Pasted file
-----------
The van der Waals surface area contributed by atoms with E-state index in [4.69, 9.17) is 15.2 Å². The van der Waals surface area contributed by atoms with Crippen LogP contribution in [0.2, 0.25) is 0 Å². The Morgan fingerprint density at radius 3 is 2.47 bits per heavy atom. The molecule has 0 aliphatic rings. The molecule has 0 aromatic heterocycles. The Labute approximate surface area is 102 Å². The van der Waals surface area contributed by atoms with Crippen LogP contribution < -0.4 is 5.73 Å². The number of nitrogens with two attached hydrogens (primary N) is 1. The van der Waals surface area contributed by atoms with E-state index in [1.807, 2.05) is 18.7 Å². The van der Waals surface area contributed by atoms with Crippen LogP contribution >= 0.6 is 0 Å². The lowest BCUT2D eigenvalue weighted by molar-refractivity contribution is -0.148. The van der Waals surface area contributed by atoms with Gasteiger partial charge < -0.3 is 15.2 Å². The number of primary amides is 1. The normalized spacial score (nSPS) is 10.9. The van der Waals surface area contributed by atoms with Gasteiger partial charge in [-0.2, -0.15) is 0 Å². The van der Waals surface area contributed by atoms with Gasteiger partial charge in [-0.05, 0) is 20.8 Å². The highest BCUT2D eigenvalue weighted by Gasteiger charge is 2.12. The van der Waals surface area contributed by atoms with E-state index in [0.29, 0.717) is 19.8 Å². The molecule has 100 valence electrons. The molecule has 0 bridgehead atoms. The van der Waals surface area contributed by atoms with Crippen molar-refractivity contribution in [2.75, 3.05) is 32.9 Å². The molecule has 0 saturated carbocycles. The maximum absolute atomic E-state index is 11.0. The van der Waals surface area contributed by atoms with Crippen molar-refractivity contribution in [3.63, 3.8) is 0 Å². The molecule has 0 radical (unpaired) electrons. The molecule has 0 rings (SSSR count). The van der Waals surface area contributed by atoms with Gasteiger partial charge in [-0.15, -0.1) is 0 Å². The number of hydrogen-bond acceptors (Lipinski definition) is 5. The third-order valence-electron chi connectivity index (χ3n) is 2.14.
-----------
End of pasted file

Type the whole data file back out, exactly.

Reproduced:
The van der Waals surface area contributed by atoms with E-state index in [4.69, 9.17) is 15.2 Å². The van der Waals surface area contributed by atoms with Crippen LogP contribution in [0.2, 0.25) is 0 Å². The Morgan fingerprint density at radius 3 is 2.47 bits per heavy atom. The molecule has 0 aliphatic rings. The molecule has 0 aromatic heterocycles. The Labute approximate surface area is 102 Å². The van der Waals surface area contributed by atoms with Crippen LogP contribution < -0.4 is 5.73 Å². The number of nitrogens with two attached hydrogens (primary N) is 1. The van der Waals surface area contributed by atoms with E-state index in [1.807, 2.05) is 18.7 Å². The van der Waals surface area contributed by atoms with Crippen LogP contribution >= 0.6 is 0 Å². The lowest BCUT2D eigenvalue weighted by molar-refractivity contribution is -0.148. The van der Waals surface area contributed by atoms with Gasteiger partial charge < -0.3 is 15.2 Å². The number of primary amides is 1. The normalized spacial score (nSPS) is 10.9. The van der Waals surface area contributed by atoms with Gasteiger partial charge in [-0.2, -0.15) is 0 Å². The van der Waals surface area contributed by atoms with Gasteiger partial charge in [-0.05, 0) is 20.8 Å². The highest BCUT2D eigenvalue weighted by Gasteiger charge is 2.12. The van der Waals surface area contributed by atoms with E-state index in [0.29, 0.717) is 19.8 Å². The molecule has 100 valence electrons. The molecule has 0 bridgehead atoms. The van der Waals surface area contributed by atoms with Crippen molar-refractivity contribution in [2.75, 3.05) is 32.9 Å². The molecule has 0 saturated carbocycles. The maximum absolute atomic E-state index is 11.0. The van der Waals surface area contributed by atoms with Crippen molar-refractivity contribution in [3.63, 3.8) is 0 Å². The molecule has 0 radical (unpaired) electrons. The molecule has 0 rings (SSSR count). The van der Waals surface area contributed by atoms with Gasteiger partial charge in [-0.15, -0.1) is 0 Å². The number of hydrogen-bond acceptors (Lipinski definition) is 5. The third-order valence-electron chi connectivity index (χ3n) is 2.14.